Drink – sorry, learn from me and live forever. If you’re serious about remaining friends and lots of water has gone under your bridge, there are ways of translating ‘feelings’ into a mutually-beneficial, healthy friendship. You’ve just got to be clever about it. And not be a dick. Can you do that? Clever and non-twatty? Great. Let’s get started.
1. Be dignified.
One of my exes used to receive 2am, 3am and, on one hideous occasion, 4am phone calls from me when I was having issues with the new-now-ex boyfriend (keep up at the back). Take their number off your phone if you cannot be trusted. You can re-add it at a later date.
2. Don’t contact them every day.
Even if you really want to. Give them space. Don’t expect miracles too soon. It’s taken me 15 years to become firm friends with one of my ex partners, and even now we’re still prone to the odd hissy fit in public.
3. Be cool, be nice.
One of the best pieces of advice I ever heard was ‘Be cool, be nice’. You might receive a message at some point telling you something you’d rather not hear, such as ‘I’m getting married’ or ‘I’m deeply in love with your brother’. Take it like a pro. Don’t send angry replies. Don’t send a card saying ‘With Sympathy’. Don’t arrange to meet up with them and flounce out of Pizza Express midway through a meal, shouting ‘This is classic you.’
4. Avoid the difficult questions
You don’t want the answer to them, anyway. Don’t feel you have to answer difficult questions if you know your response will wound or aggravate. These people (yourself included) don’t have unlimited access to truth and honesty any more, which came with the previous territory, and that’s fine. Your private life should remain just that.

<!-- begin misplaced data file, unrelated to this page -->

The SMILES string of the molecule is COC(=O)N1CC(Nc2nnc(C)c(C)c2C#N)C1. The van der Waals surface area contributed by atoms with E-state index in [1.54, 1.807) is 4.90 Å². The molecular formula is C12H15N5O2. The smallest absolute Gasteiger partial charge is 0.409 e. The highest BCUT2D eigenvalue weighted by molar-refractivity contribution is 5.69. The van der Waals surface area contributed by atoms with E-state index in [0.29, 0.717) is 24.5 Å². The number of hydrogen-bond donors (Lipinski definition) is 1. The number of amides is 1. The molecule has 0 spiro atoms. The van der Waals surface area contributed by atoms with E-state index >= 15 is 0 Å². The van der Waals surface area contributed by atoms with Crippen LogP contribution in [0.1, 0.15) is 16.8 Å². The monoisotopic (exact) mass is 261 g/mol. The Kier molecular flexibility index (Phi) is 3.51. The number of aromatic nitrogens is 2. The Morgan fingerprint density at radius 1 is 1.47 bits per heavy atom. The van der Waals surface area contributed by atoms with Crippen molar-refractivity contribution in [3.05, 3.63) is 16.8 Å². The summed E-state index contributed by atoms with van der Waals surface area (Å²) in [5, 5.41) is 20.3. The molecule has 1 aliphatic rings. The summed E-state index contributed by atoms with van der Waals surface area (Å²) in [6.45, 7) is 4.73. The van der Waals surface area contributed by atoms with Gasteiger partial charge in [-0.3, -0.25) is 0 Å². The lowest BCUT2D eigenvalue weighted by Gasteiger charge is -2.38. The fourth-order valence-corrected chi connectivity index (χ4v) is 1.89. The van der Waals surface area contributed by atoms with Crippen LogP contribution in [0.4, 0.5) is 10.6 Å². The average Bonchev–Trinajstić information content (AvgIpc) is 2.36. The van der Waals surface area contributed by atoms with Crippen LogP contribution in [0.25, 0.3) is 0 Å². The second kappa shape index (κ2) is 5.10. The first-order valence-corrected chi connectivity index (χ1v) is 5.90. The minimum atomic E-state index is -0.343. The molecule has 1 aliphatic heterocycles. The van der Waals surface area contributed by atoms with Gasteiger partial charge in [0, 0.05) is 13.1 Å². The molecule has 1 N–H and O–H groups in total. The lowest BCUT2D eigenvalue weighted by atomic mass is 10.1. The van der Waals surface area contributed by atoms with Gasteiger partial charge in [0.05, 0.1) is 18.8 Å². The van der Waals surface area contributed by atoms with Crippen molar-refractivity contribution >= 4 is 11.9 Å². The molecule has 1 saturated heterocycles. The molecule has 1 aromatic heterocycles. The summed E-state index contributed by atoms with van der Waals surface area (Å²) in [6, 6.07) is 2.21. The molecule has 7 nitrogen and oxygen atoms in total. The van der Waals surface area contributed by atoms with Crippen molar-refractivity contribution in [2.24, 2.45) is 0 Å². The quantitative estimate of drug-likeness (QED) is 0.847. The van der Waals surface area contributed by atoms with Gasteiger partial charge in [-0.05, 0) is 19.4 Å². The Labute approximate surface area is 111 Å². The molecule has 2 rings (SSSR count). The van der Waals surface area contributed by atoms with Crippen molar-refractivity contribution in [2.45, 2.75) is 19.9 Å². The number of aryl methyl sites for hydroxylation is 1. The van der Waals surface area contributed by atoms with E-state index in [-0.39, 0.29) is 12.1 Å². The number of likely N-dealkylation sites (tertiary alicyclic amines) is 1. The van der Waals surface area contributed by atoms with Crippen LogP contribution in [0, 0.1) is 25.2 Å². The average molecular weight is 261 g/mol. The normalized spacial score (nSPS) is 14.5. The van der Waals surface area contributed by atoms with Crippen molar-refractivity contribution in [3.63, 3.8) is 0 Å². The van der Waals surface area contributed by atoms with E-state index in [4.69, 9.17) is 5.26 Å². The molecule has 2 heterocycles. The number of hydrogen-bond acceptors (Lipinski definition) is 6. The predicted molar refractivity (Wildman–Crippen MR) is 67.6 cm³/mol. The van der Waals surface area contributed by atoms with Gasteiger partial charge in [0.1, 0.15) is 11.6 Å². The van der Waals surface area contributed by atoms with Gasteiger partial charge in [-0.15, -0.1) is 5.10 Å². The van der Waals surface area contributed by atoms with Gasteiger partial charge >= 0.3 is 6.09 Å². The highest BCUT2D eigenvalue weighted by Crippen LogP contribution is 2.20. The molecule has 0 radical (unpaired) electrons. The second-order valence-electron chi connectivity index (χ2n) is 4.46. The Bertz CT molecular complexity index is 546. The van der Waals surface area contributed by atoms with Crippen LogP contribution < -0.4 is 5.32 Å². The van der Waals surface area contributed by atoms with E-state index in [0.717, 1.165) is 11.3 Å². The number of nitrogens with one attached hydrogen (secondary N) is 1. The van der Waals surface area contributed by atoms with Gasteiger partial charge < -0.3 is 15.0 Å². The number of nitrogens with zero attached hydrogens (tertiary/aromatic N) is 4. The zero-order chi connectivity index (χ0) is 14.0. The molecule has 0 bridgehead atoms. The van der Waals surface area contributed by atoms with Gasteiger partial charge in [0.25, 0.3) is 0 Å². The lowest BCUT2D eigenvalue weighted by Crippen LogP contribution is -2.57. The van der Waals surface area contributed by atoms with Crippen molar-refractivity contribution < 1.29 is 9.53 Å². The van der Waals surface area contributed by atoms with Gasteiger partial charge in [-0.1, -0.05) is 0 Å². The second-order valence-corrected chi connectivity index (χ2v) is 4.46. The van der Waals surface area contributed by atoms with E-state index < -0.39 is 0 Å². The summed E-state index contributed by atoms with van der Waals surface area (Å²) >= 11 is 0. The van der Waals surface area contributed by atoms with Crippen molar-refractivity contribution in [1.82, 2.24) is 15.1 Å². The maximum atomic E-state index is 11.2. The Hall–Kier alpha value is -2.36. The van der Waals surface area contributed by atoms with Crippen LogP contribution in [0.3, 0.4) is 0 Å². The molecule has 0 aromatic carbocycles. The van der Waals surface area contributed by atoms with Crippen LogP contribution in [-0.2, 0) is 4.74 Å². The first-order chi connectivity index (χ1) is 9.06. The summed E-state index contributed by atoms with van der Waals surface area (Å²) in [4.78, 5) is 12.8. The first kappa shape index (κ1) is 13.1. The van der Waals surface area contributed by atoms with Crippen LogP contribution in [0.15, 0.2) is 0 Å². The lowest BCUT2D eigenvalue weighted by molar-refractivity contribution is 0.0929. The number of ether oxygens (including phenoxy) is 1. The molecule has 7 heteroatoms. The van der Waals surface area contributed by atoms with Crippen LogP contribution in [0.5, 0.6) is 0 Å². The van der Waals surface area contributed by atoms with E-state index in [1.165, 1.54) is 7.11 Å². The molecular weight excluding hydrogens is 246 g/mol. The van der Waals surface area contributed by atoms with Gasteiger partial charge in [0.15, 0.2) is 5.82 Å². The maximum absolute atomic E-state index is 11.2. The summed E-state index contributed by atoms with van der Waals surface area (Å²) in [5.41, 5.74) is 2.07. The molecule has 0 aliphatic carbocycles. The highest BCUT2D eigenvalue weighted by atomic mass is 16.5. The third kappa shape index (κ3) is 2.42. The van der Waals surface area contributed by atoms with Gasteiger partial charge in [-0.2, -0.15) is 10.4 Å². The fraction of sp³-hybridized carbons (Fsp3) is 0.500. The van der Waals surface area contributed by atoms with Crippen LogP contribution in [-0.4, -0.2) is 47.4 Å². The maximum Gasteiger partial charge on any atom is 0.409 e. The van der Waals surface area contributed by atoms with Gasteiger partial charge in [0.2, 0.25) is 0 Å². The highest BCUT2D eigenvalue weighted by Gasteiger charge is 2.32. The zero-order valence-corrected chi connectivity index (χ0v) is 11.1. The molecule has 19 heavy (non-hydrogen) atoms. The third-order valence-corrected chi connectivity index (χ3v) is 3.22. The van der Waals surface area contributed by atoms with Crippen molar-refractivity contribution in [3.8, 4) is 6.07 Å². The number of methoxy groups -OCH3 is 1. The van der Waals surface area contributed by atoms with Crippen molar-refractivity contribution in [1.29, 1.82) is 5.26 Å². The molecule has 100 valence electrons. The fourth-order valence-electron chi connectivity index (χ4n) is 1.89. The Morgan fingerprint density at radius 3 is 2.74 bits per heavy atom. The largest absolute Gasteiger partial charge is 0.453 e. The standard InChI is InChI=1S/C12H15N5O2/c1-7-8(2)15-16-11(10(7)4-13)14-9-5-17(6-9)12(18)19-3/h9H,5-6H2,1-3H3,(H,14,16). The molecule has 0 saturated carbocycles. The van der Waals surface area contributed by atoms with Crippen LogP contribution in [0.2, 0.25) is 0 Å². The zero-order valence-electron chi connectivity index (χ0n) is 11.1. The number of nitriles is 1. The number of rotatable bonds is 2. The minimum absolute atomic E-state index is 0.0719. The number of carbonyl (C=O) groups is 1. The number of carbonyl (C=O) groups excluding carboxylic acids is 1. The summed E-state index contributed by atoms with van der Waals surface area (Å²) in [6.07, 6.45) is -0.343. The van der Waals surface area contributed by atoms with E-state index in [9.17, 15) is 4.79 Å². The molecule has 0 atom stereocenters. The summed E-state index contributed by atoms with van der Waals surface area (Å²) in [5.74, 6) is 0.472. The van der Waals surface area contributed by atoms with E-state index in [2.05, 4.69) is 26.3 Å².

5. Keep new personal developments to yourself
As and when you do sleep with someone new, keep your news off social media. Don’t tag yourself in an unfamiliar location. Don’t write something like ‘I have just woken up in Shepherds Bush and I am not alone. There’s a woman here. In fact, there are two, and we are all rolling around in a state of perpetual joy.’
6. Give Facebook a break
On the subject of that relatively-new torture device known as Facebook, don’t stalk new people who come on the scene. Leave them alone. What you’re seeing is a carefully-constructed idea of them. It’s not the real deal; it’s filters, smoke and mirrors, and your brain is probably filling in the rest, which will be hard to digest.
7. Be polite and kind to your next partner
Be polite and kind if you’re lucky (or, indeed, unlucky) enough to meet your replacement. Past the age of 15, everyone has a history, and there’s a good chance they feel as nervous as you do. You’re probably in their shoes now, if you’re bonking someone else, so smile and be gracious. There’s a good to middling chance they won’t like you, or they’ll feel uncomfortable, but at least you can show you’ve tried. Don’t get drunk. If you’re better looking, don’t feel like you have to draw attention to it – fear not, they’ll have noticed that too.
8. Remember the occasions
Remember birthdays. Remember Christmas. If it’s appropriate, keep in touch with their family, even if it’s just a yearly phone call when you’re blitzed after a Friday night pub session. If you hear they’re in the wars, drop them a line to check they’re OK and offer to see them if things are really bad.
9. No sex. Really.
A lot of people struggle with the ninth rule, and with good reason. You can never have sex with this person again. You can never kiss them again, hold hands with them again, or perform devious acts upon them around the back of a school in Islington after dark, again. That part’s over. Your friendship should be able to survive on the quality of your company alone. If you have to resort to bedroom antics to keep them in your life, sorry, take it from me – this truce will not last, this house is condemned, God help this divorce, etc.
10. Keep your feet on the ground.
Finally, try to remember that the very nature of relationships is fluid; we’re all just for rent, for varying lengths of time. Even putting a ring on it and buying a house doesn’t guarantee domestic bliss forever. Your own dynamic is plastic and elastic – it’s changing, and you’re both helping it evolve. Be gentle with each other during this time. You will get there – just be patient and work things through at your own pace.